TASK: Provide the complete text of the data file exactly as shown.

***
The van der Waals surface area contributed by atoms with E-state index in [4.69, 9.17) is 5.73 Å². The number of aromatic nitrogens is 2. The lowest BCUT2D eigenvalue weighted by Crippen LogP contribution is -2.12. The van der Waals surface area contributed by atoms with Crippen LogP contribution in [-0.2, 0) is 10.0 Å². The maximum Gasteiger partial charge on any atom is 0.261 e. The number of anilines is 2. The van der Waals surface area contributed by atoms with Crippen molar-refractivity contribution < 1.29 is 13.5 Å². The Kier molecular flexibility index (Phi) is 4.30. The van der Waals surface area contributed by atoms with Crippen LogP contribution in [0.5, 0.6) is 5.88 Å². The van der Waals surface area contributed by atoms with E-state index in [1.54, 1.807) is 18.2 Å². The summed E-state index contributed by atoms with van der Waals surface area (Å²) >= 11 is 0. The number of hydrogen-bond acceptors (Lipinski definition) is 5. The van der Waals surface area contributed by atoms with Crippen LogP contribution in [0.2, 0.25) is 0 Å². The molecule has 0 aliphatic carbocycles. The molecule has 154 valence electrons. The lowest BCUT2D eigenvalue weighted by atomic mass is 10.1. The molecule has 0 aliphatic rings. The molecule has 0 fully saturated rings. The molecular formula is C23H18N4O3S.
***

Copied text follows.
The van der Waals surface area contributed by atoms with E-state index in [4.69, 9.17) is 5.73 Å². The number of aromatic nitrogens is 2. The lowest BCUT2D eigenvalue weighted by Crippen LogP contribution is -2.12. The van der Waals surface area contributed by atoms with Crippen LogP contribution in [-0.2, 0) is 10.0 Å². The maximum Gasteiger partial charge on any atom is 0.261 e. The number of anilines is 2. The van der Waals surface area contributed by atoms with Crippen molar-refractivity contribution < 1.29 is 13.5 Å². The Kier molecular flexibility index (Phi) is 4.30. The van der Waals surface area contributed by atoms with Crippen LogP contribution in [0.5, 0.6) is 5.88 Å². The van der Waals surface area contributed by atoms with E-state index in [1.54, 1.807) is 18.2 Å². The summed E-state index contributed by atoms with van der Waals surface area (Å²) >= 11 is 0. The number of hydrogen-bond acceptors (Lipinski definition) is 5. The van der Waals surface area contributed by atoms with Crippen LogP contribution in [0.2, 0.25) is 0 Å². The molecule has 0 aliphatic carbocycles. The molecule has 154 valence electrons. The lowest BCUT2D eigenvalue weighted by atomic mass is 10.1. The molecule has 0 aliphatic rings. The molecule has 0 fully saturated rings. The molecular formula is C23H18N4O3S.